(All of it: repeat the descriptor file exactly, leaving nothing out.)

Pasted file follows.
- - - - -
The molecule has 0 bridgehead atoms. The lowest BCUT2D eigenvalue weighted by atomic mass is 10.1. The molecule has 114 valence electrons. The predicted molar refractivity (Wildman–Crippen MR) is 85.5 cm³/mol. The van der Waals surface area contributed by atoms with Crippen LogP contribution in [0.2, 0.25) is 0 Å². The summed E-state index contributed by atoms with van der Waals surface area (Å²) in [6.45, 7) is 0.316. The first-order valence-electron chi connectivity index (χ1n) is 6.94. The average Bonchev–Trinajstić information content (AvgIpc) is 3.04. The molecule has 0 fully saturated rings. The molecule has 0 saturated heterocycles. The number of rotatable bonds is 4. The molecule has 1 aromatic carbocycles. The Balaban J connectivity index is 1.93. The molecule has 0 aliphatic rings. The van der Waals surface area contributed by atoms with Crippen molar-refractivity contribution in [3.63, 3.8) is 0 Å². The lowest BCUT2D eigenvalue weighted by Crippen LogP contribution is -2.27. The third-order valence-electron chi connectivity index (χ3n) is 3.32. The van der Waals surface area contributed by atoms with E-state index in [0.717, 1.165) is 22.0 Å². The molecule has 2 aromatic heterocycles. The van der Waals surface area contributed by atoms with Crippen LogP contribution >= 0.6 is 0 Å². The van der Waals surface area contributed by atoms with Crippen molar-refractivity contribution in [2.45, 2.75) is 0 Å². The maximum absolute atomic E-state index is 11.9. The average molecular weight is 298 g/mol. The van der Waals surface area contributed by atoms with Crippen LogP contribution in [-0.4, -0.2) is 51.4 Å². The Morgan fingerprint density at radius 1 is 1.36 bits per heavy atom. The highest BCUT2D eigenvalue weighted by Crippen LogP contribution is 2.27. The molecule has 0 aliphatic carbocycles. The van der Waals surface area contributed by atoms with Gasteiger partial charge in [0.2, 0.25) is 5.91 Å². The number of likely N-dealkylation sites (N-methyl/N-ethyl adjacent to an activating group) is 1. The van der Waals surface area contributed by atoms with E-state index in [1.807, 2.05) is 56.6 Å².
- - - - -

The molecule has 0 bridgehead atoms. The lowest BCUT2D eigenvalue weighted by atomic mass is 10.1. The molecule has 114 valence electrons. The predicted molar refractivity (Wildman–Crippen MR) is 85.5 cm³/mol. The van der Waals surface area contributed by atoms with Crippen LogP contribution in [0.2, 0.25) is 0 Å². The summed E-state index contributed by atoms with van der Waals surface area (Å²) in [6.45, 7) is 0.316. The first-order valence-electron chi connectivity index (χ1n) is 6.94. The average Bonchev–Trinajstić information content (AvgIpc) is 3.04. The molecule has 0 fully saturated rings. The molecule has 0 saturated heterocycles. The number of rotatable bonds is 4. The molecule has 1 aromatic carbocycles. The Balaban J connectivity index is 1.93. The molecule has 0 aliphatic rings. The van der Waals surface area contributed by atoms with Crippen molar-refractivity contribution in [3.63, 3.8) is 0 Å². The lowest BCUT2D eigenvalue weighted by Crippen LogP contribution is -2.27. The third-order valence-electron chi connectivity index (χ3n) is 3.32. The van der Waals surface area contributed by atoms with E-state index in [0.717, 1.165) is 22.0 Å². The molecule has 2 aromatic heterocycles. The van der Waals surface area contributed by atoms with Crippen LogP contribution >= 0.6 is 0 Å². The van der Waals surface area contributed by atoms with Crippen molar-refractivity contribution in [2.45, 2.75) is 0 Å². The maximum absolute atomic E-state index is 11.9. The average molecular weight is 298 g/mol. The van der Waals surface area contributed by atoms with Crippen LogP contribution in [-0.4, -0.2) is 51.4 Å². The Morgan fingerprint density at radius 1 is 1.36 bits per heavy atom. The highest BCUT2D eigenvalue weighted by Crippen LogP contribution is 2.27. The molecule has 0 aliphatic carbocycles. The van der Waals surface area contributed by atoms with Gasteiger partial charge in [0.2, 0.25) is 5.91 Å². The number of likely N-dealkylation sites (N-methyl/N-ethyl adjacent to an activating group) is 1. The van der Waals surface area contributed by atoms with E-state index in [1.807, 2.05) is 56.6 Å².